> younger Mutters out there. Though I tend to fall more on the grumpy
> about HTML mails side of this argument, so maybe age isn't that
> relevant.

True enough, "Old Fart" and "Grumpy Old Man" are states of mind :D

/jl


Re: Creating HTML emails with mutt

2019-10-30 Thread Sean Greenslade
On October 30, 2019 7:41:34 AM PDT, Patrick Shanahan  wrote:
>* Sean Greenslade  [10-30-19 10:37]:
>> On October 30, 2019 5:29:01 AM PDT, Patrick Shanahan
> wrote:
>> >* Mark H. Wood  [10-30-19 08:26]:
>> >> On Wed, Oct 30, 2019 at 11:37:43PM +1300, martin f krafft wrote:
>> >> >I'd love to see some statistics about the age of mutt users.
>> >> 
>> >> 62
>> >
>> >78
>> 
>> Not sure if these are guesses at the average or reported data points.
>If
>> it's the latter, I'll offer my own:
>> 
>> 26
>
>since the request was rather non-specific and limited to only those
>interested in reading the thread, not sure it makes any difference. 
>almost like polling results related by politicians.

Of course there's massive selection bias in this list. No question about that. 
I just wanted to point out that there definitely are some younger Mutters out 
there. Though I tend to fall more on the grumpy about HTML mails side of this 
argument, so maybe age isn't that relevant.

--Sean



Re: Creating HTML emails with mutt

2019-10-30 Thread Patrick Shanahan
* Patrick Shanahan  [10-30-19 10:42]:
> * Sean Greenslade  [10-30-19 10:37]:
> > On October 30, 2019 5:29:01 AM PDT, Patrick Shanahan  
> > wrote:
> > >* Mark H. Wood  [10-30-19 08:26]:
> > >> On Wed, Oct 30, 2019 at 11:37:43PM +1300, martin f krafft wrote:
> > >> >I'd love to see some statistics about the age of mutt users.
> > >> 
> > >> 62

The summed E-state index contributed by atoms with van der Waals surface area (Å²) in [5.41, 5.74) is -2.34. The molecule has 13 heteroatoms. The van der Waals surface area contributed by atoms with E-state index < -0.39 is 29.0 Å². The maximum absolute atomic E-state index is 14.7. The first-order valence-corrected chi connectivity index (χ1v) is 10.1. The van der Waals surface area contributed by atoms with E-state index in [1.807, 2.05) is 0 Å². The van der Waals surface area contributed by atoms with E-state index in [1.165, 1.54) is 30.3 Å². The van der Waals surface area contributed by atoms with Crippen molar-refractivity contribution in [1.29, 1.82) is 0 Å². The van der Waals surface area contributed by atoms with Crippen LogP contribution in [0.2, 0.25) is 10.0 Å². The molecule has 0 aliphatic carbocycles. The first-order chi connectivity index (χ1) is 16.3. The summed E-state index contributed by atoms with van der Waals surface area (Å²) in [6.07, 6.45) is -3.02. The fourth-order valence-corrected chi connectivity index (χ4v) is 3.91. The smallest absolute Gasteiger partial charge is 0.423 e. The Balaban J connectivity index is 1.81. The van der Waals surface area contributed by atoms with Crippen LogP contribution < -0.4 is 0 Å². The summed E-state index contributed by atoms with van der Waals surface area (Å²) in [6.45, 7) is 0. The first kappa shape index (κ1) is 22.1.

> > >
> > >78
> > 
> > Not sure if these are guesses at the average or reported data points. If
> > it's the latter, I'll offer my own:
> > 
> > 26
> 
> since the request was rather non-specific and limited to only those
> interested in reading the thread, not sure it makes any difference. 
> almost like polling results related by politicians.

s/request /request as stated/

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Re: Creating HTML emails with mutt

2019-10-30 Thread Patrick Shanahan
* Sean Greenslade  [10-30-19 10:37]:
> On October 30, 2019 5:29:01 AM PDT, Patrick Shanahan  
> wrote:
> >* Mark H. Wood  [10-30-19 08:26]:
> >> On Wed, Oct 30, 2019 at 11:37:43PM +1300, martin f krafft wrote:
> >> >I'd love to see some statistics about the age of mutt users.
> >> 
> >> 62
> >
> >78
> 
> Not sure if these are guesses at the average or reported data points. If
> it's the latter, I'll offer my own:
> 
> 26

since the request was rather non-specific and limited to only those
interested in reading the thread, not sure it makes any difference. 
almost like polling results related by politicians.


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Re: Creating HTML emails with mutt

2019-10-30 Thread Sean Greenslade
On October 30, 2019 5:29:01 AM PDT, Patrick Shanahan  wrote:
>* Mark H. Wood  [10-30-19 08:26]:
>> On Wed, Oct 30, 2019 at 11:37:43PM +1300, martin f krafft wrote:
>> >I'd love to see some statistics about the age of mutt users.
>> 
>> 62
>
>78

Not sure if these are guesses at the average or reported data points. If it's 
the latter, I'll offer my own:

26

--Sean



Re: Creating HTML emails with mutt

2019-10-30 Thread Patrick Shanahan
* Mark H. Wood  [10-30-19 08:26]:
> On Wed, Oct 30, 2019 at 11:37:43PM +1300, martin f krafft wrote:
> >I'd love to see some statistics about the age of mutt users.
> 
> 62

78


--